# 24.4 Summary

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**Dijktra’s Algorithm and Single-Source Shortest Paths.** Suppose we want to record the shortest paths from some source to every single other vertex (so that we can rapidly found a route from s to X, from s to Y, and so forth). We already know how to do this if we’re only counting the number of edges, we just use BFS.

But if edges have weights (representing, for example road lengths), we have to do something else. It turns out that even considering edge weights, we can preprocess the shortest route from the source to every vertex very efficiently. We store the answer as a “shortest paths tree”. Typically, a shortest paths tree is stored as an array of edgeTo[] values (and optionally distTo[] values if we want a constant time distTo() operation).

To find the SPT, we can use Dijkstra’s algorithm, which is quite simple once you understand it. Essentially, we visit each vertex in order of its distance from the source, where each visit consists of relaxing every edge. Informally, relaxing an edge means using it if its better than the best known distance to the target vertex, otherwise ignoring it. Or in pseudocode:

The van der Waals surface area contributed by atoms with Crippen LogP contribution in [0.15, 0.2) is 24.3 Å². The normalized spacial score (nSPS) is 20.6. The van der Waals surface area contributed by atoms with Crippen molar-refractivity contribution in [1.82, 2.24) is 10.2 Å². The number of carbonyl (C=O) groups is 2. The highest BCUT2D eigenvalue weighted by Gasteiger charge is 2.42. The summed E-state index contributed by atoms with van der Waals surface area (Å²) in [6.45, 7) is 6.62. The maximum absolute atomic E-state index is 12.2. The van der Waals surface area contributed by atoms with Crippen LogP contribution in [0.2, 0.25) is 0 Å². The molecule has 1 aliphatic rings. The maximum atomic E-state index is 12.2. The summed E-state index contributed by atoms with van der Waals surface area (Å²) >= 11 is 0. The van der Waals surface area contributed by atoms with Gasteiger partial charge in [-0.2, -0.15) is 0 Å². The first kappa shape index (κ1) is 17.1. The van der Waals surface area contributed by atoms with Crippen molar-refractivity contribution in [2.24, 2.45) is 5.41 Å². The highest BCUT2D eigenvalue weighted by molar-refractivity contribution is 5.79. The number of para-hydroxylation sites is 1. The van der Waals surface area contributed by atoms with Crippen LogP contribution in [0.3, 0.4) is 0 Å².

Where visit is given by the following pseudocode:

And finally, relax is given by:

Runtime is $O(V * logV + V * log V + E * logV)$, and since $E > V$ for any graph we’d run Dijkstra’s algorithm on, this can be written as more simply O(E log V). See slides for runtime description.

**A* Single-Target Shortest Paths.** If we need only the path to a single target, then Dijkstra’s is inefficient as it explores many many edges that we don’t care about (e.g. when routing from Denver to NYC, we’d explore everything within more than a thousand miles in all directions before reaching NYC).

To fix this, we make a very minor change to Dijkstra’s, where instead of visiting vertices in order of distance from the source, we visit them in order of distance from the source + h(v), where h(v) is some heuristic.

Or in pseudocode:

It turns out (but we did not prove), that as long as h(v) is less than the true distance from s to v, then the result of A* will always be correct.

Note: In the version in class, we did not use an explicit ‘mark’. Instead, we tossed everything in the PQ, and we effectively considered a vertex marked if it had been removed from the PQ.